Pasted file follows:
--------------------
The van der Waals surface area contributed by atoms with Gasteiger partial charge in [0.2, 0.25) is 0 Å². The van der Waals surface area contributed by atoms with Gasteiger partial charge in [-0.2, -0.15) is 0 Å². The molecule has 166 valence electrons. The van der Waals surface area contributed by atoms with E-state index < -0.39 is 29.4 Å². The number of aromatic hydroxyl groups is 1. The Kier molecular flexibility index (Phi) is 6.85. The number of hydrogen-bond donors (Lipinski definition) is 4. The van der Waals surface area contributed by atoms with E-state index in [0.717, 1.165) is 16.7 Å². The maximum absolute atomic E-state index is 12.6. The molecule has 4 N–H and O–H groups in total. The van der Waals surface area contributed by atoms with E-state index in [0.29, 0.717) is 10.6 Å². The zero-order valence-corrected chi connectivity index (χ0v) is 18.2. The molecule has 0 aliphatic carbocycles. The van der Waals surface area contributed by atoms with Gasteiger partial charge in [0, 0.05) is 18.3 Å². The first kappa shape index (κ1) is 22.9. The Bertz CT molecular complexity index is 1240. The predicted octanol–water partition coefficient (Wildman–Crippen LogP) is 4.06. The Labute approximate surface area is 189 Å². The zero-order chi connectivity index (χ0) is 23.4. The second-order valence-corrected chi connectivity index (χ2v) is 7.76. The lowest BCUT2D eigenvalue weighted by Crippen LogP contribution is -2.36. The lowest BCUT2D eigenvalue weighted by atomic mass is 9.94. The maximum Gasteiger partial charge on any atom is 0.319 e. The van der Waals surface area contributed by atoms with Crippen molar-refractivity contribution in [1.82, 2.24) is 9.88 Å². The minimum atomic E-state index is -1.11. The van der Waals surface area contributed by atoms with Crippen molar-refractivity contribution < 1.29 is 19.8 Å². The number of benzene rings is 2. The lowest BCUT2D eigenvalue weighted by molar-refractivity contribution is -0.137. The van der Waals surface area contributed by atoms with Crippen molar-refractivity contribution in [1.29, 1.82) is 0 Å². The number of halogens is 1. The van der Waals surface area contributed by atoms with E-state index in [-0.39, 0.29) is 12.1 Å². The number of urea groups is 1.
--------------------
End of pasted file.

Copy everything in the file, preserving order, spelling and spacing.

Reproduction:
The van der Waals surface area contributed by atoms with Gasteiger partial charge in [0.2, 0.25) is 0 Å². The van der Waals surface area contributed by atoms with Gasteiger partial charge in [-0.2, -0.15) is 0 Å². The molecule has 166 valence electrons. The van der Waals surface area contributed by atoms with E-state index < -0.39 is 29.4 Å². The number of aromatic hydroxyl groups is 1. The Kier molecular flexibility index (Phi) is 6.85. The number of hydrogen-bond donors (Lipinski definition) is 4. The van der Waals surface area contributed by atoms with E-state index in [0.717, 1.165) is 16.7 Å². The maximum absolute atomic E-state index is 12.6. The molecule has 4 N–H and O–H groups in total. The van der Waals surface area contributed by atoms with E-state index in [0.29, 0.717) is 10.6 Å². The zero-order valence-corrected chi connectivity index (χ0v) is 18.2. The molecule has 0 aliphatic carbocycles. The van der Waals surface area contributed by atoms with Gasteiger partial charge in [0, 0.05) is 18.3 Å². The first kappa shape index (κ1) is 22.9. The Bertz CT molecular complexity index is 1240. The predicted octanol–water partition coefficient (Wildman–Crippen LogP) is 4.06. The Labute approximate surface area is 189 Å². The zero-order chi connectivity index (χ0) is 23.4. The second-order valence-corrected chi connectivity index (χ2v) is 7.76. The lowest BCUT2D eigenvalue weighted by Crippen LogP contribution is -2.36. The lowest BCUT2D eigenvalue weighted by atomic mass is 9.94. The maximum Gasteiger partial charge on any atom is 0.319 e. The van der Waals surface area contributed by atoms with Crippen molar-refractivity contribution in [1.82, 2.24) is 9.88 Å². The minimum atomic E-state index is -1.11. The van der Waals surface area contributed by atoms with Crippen molar-refractivity contribution < 1.29 is 19.8 Å². The number of benzene rings is 2. The lowest BCUT2D eigenvalue weighted by molar-refractivity contribution is -0.137. The van der Waals surface area contributed by atoms with Crippen molar-refractivity contribution in [1.29, 1.82) is 0 Å². The number of halogens is 1. The van der Waals surface area contributed by atoms with E-state index in [-0.39, 0.29) is 12.1 Å². The number of urea groups is 1.